Benchmarking with Siege

11 November 2016

When a website has been finished and signed-off, we get to push it live. For any web development company this is always an exciting moment: it’s the point at which you can show off all the hard work you’ve put in over the previous weeks/months/years.

One difficulty, however, is that most development/test/staging environments only have a few visitors using the site at any given time. This is completely unrealistic for the real world! Yes, your website works fine in a staging environment, but how do you know your website will still be running smoothly when you have 100 users on it at the same time? Or, 1000 users, or a million users.

To test this, we can use benchmarking. You need to know what you’re looking to test, but as a broad-brush approach, benchmarking will give you an idea of how your web server will perform under stress: either by simulating multiple users, or simulating multiple requests (or both). There are a few different options on the (mostly open-source) market: over time I’ve used a fair few of these. The "industry standard" used to be Apachebench which is part of the apache2-utils package. This installs a few other utilities as well, which are mostly (but not all) not used unless you’re running Apache: most of our servers run NGINX with FPM packages these days. Rather than bloating the server with extra utilities, I settled on a different option: Siege.

I’ve been using Siege for benchmarking almost exclusively now for a couple of years, and the developer still brings out cool new features every few months. It has a feature set which (IMHO) is vastly superior to Apachebench and is still very lightweight.

There is a version of Siege in the official APT/YUM/Brew repositories, so installing it is very easy:


sudo apt-get install siege


sudo yum install siege

OSX (using Homebrew):

sudo brew install siege

There’s even a npm package if you’re more of a Node person.

The repositories, however, are often quite out-of-date, and we’re actually going want some features in the latest beta, so we’ll install from source. This should also install onto any Unix-based system (including OSX). The latest stable is at but we’ll use 4.0.3rc2.

cd /usr/local
curl -o siege-latest.tar.gz
mkdir /usr/local/siege && tar -zxvf siege-4.0.3rc2.tar.gz -C /usr/local/siege --strip-components=1
rm siege-4.0.3rc2.tar.gz
cd /usr/local/siege
./configure --with-ssl
make install

To confirm it’s installed correctly, we can see if the system detects the binary:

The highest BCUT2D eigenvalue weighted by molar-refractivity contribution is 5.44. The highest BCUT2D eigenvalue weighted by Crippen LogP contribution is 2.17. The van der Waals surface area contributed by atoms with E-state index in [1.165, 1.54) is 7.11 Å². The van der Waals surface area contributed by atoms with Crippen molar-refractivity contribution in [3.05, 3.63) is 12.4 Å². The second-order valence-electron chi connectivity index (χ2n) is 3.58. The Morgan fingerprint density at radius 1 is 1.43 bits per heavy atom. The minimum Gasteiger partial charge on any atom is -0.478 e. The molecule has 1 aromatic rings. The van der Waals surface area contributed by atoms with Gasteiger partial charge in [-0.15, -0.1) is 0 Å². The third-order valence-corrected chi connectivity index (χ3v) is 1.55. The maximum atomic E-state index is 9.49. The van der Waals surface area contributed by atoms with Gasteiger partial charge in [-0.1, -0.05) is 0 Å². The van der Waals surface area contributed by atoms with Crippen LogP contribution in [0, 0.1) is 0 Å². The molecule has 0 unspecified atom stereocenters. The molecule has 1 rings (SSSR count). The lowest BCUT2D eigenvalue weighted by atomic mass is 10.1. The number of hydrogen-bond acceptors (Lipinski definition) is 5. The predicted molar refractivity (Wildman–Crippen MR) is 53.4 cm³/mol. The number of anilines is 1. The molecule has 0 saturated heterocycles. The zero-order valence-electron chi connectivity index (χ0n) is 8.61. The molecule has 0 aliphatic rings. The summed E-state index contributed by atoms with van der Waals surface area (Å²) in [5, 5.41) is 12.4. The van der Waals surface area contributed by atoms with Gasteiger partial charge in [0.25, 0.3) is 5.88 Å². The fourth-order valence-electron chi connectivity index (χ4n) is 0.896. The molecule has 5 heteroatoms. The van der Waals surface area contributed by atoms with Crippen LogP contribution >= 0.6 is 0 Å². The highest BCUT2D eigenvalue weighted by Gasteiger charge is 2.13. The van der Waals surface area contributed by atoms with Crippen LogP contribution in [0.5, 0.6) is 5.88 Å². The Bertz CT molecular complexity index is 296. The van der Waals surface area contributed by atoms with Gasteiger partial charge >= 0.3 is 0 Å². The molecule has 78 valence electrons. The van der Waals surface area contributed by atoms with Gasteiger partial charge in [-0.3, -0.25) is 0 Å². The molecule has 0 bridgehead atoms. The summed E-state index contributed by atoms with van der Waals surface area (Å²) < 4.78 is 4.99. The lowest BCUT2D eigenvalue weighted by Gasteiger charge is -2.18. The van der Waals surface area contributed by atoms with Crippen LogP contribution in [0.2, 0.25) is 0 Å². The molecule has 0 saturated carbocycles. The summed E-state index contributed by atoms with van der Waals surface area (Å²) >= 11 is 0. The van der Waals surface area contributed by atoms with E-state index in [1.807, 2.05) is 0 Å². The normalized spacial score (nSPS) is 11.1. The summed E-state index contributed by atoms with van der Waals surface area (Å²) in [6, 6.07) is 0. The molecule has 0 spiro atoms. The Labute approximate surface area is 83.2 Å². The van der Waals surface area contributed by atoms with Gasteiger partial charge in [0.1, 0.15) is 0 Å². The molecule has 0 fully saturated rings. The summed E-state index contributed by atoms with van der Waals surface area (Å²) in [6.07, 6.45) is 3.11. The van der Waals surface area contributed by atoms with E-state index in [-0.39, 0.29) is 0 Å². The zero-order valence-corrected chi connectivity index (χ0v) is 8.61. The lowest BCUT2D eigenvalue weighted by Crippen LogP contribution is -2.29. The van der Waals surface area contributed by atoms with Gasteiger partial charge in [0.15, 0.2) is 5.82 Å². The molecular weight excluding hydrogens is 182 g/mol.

$ which siege

Also, we can check the version with:

$ siege -V
SIEGE 4.0.3rc2

Now to start testing

The syntax is very simple (see man siege for full options). I’d recommend checking out siege -C immediately after install, as this will give you the based defaults. Not also the ‘resource file’ in the output, which shows your default configuration file.

To run a test using all the details, you can just run:

$ siege

This will launch a test simulating 25 concurrent users on the site, and will keep going until you cancel it. But we want to see a few more specifics.

For example, we’re initially just going to use two command line options: -r (number of repetitions) and -c (concurrent users).

Let’s run the following, which simulates a single user requesting our homepage one thousand times:

siege -r1000 -c1

At the bottom of the output, you’ll see something similar to the following:

Transactions:             16000 hits
Availability:             100.00 %
Elapsed time:             402.92 secs
Data transferred:         76.07 MB
Response time:            0.01 secs
Transaction rate:         39.71 trans/sec
Throughput:               0.19 MB/sec
Concurrency:              0.37
Successful transactions:  16000
Failed transactions:	  0
Longest transaction:	  0.18
Shortest transaction:	  0.00

The first point to make here is that the total transactions (operations) is 16000, not 1000. This is because, by default, the newer versions of Siege actually parse your HTML and also load any other resources such as images, CSS, Javascripts. This is a big reason why I love Siege: Apachebench only requests the page you’ve asked. This option can be turned off using --no-parse if you want to revert to the basic behaviour.